3. Max C. Period: 1 says:

    Henry Thoreau, in his piece entitled “Civil Disobedience”, argues that the government turns its people into pawns, willing to serve, but acting on obedience alone and not on their own thought. He asserts that “[t]he mass of men serve the state thus, not as men mainly, but as machines, with their bodies.” When humans lose their ability to reason, they become just as useless as a simple object such as a stick or a stone. These objects can be manipulated into achieving a task, but they cannot act on their own and accomplish more than is expected. They are used to carry out the bidding of that whom controls them, whether that be right or wrong. Thus, Thoreau insists that the people must learn to act on their own, through a sharp mind and “good” conscience. Otherwise, the people are only an extension of the government. In other words, the government rules the people instead of serving them.

    • Jesslin S. says:

      I agree with Max’s post. He brings up a good point in relation to people being like machines. The fact that we are losing ability to reason and make moral choices, leaves us falling to the government’s will. The reason for a government is to better the community and benefit the people, but instead of governing for the betterment of everyone, they’re governing for the betterment of themselves. Max’s last sentence, “the government rules the people instead of serving them,” is the truth. The corruption of government in this day and age is history repeating itself. The government has lost interest in hearing what the people have to say and has gained desire to control them.

    • Hannah L. says:

      Thoreau continues to explore the idea of the people being too passive. Like Max said, the people just follow orders from the government instead of taking action against the issues that they have opinions about. Thoreau says in his piece that if people aren’t doing anything, they are part of the problem, which I agree with. They’re not really helping improve the government, so they’re in turn allowing it to continue being corrupt. In order to improve the government, the real people, not those in government, will have to begin to voice their opinions to the government. Even if the government doesn’t listen to what the people have to say, then at the very least they tried and can continue to keep trying to change things until the government finally caves in to the wants and needs of the people.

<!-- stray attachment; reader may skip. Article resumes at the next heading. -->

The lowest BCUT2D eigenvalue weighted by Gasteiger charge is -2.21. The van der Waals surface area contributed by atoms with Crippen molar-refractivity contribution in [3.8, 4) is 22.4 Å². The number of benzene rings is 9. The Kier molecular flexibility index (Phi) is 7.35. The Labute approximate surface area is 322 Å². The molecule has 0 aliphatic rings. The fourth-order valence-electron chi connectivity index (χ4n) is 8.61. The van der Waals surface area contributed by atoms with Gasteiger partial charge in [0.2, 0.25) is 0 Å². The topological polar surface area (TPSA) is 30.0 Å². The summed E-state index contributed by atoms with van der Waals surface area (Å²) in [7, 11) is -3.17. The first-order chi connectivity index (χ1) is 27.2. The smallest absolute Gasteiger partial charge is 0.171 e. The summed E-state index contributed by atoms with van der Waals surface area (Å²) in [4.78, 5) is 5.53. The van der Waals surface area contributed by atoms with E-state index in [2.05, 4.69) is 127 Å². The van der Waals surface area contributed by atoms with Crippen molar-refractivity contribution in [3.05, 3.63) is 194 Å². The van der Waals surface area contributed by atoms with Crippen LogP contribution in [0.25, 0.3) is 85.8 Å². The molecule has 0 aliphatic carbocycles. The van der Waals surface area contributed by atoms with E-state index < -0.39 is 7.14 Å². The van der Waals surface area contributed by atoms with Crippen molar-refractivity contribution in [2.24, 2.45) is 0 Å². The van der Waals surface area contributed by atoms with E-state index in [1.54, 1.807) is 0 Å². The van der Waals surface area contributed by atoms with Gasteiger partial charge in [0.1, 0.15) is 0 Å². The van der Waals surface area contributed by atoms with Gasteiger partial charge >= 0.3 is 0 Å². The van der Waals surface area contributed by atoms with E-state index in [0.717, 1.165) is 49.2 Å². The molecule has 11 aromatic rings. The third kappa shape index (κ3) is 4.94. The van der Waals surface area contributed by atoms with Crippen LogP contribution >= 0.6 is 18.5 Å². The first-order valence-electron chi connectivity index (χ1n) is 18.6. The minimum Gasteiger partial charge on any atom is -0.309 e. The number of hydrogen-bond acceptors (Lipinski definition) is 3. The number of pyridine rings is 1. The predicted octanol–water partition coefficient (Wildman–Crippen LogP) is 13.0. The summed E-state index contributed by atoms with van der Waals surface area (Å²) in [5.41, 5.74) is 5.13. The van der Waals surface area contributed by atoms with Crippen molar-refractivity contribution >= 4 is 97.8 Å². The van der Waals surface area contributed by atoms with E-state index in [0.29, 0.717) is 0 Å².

• Nikki H. says:

        I agree with what Hannah has to say. The only way for there to be change that the people want is if the people voiced their opinions and followed through in trying to make them actually happen. I believe that Thoreau understood that and he wanted people take action and do something about the way that government was, and still is, running things. The government believes that since they are in power, they can do whatever they want and people will conform to their decisions. And they are right. Not enough people are willing to stand up to their government and try to change things. If I could have one wish for the world, I would want for people to find their voice and to try and fix things to help benefit the majority.

      • Moriah A. says:

        I also agree with Hannah when she says that, “[T]he real people, not those in government, will have to begin to voice their opinions to the government.” Henry Thoreau says, “I think we should be men first, and subjects afterward.” Being a man means standing up for ones rights and beliefs, and for Thoreau he believes that people should take their stands about things and then, if needed, follow what the government says. I think he was trying to say that people shouldn’t be so passive about the laws and what the government allows, but they should develop a respect about what is right. To him, more unjust rather than good things would happen because of too much respect from the law. An example of this is in war, the soldiers who are made into “machines” for the government, that can’t put their moral sense into practice, are the ones who are called good citizens. These men respect the law so greatly that they’d do whatever the government tells them too. Thoreau wants men to not be so passive with the government and the laws, but do “good” in their communities.